Gibson writes: A new University of Florida study concludes that mandating network neutrality would result in increased infrastructure investment. Using game theory, the researchers created an analytical model and concluded that the end of net neutrality would also mean fewer service upgrades and infrastructure improvements. '"The whole purpose of charging for preferential treatment to content providers is that one content provider gains some edge over the other," said researcher Subhajyoti Bandyopadhyay, a professor in the University of Florida's decision and information sciences department. "But when the capacity is expanded, this advantage becomes negligible."' ISPs requiring content providers to pay for preferred access could ultimately find themselves losing customers.

Submission + - NASA create 3D movie of Mars surface

Matthew Sparkes writes: "NASA have created virtual flyovers of two Mars rover landing sites using 3D imagery from the Mars Reconnaissance Orbiter (MRO). The images were made using the most powerful camera ever sent to another planet, MRO's High Resolution Imaging Science Experiment (HiRISE). The three-dimensional information is obtained by taking pairs of images from slightly different vantage points as the spacecraft orbits the Red Planet."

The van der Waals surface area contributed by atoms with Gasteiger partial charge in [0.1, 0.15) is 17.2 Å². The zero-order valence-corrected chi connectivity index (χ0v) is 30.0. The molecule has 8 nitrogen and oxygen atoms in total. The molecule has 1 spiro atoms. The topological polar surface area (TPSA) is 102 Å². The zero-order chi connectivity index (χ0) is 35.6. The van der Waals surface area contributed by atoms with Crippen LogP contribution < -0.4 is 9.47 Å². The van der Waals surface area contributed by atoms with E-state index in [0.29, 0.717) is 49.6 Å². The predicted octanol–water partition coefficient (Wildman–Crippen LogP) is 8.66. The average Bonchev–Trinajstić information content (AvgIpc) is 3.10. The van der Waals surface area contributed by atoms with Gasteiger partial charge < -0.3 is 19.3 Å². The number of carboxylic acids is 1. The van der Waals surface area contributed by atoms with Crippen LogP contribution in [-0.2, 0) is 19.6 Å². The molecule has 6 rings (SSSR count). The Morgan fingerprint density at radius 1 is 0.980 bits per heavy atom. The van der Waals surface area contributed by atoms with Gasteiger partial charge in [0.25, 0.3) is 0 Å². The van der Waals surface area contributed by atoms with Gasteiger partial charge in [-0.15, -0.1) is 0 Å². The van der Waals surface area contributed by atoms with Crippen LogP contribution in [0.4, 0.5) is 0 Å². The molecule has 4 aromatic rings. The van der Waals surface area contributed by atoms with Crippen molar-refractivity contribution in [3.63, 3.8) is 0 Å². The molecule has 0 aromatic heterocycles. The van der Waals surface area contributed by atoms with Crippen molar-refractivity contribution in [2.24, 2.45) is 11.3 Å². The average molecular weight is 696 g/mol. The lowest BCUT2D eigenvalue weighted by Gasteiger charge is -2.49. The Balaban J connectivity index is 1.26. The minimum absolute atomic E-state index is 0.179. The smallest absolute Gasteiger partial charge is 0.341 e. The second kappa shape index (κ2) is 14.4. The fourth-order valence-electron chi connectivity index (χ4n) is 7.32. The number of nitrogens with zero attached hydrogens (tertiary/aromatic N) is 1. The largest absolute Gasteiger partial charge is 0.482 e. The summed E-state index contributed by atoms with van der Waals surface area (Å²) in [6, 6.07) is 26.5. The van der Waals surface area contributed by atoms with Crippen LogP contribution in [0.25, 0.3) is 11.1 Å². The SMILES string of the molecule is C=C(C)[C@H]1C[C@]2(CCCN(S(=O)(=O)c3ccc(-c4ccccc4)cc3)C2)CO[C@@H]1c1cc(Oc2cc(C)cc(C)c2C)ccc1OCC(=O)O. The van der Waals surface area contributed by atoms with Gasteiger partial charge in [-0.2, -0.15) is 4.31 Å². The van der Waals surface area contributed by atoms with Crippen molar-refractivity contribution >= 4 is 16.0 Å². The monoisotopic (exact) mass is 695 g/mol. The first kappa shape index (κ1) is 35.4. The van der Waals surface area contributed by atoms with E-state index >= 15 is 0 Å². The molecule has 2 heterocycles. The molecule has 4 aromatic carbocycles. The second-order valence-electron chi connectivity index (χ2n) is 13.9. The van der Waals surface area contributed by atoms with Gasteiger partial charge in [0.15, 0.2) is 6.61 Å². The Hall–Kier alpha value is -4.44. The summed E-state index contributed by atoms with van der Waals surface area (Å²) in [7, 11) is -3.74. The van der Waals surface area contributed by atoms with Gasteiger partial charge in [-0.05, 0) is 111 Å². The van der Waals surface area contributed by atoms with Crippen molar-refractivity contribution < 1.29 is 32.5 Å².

Submission + - TMobile bans OperaMini and GoogleMaps on cells

cshamis writes: "TMobile has recently changed their policies which now make it impossible for customers WITH appropriate data plans AND Java-Micro-App-capable phones from running third-party network applications. You can, of course, still use the incredibly clunky and crippled built-in WAP browsers, but GoogleMaps and OperaMini are left high and dry. Would anyone care to speculate if this move is likely to RETAIN or REPEL customers when the iPhone and Cingular's accompanying liberal network policies come out this summer? a_says_get.php"

Submission + - British government slashes scientific research

asobala writes: The British Government has slashed the funding of scientific Research Councils by £68 million. The Research Councils most affected by this include the Engineering and Physical Sciences Research Council, which has been hit by a £29 million reduction in funding, and the Medical Research Council, which is seeing a £10.7 million reduction in funding.

The response of the BBSRC biological research council announces that the council will have to cut 20 new grants and reduce expenditure on new equipment.

This could have major effects on the research output of the UK.

Another megabytes the dust.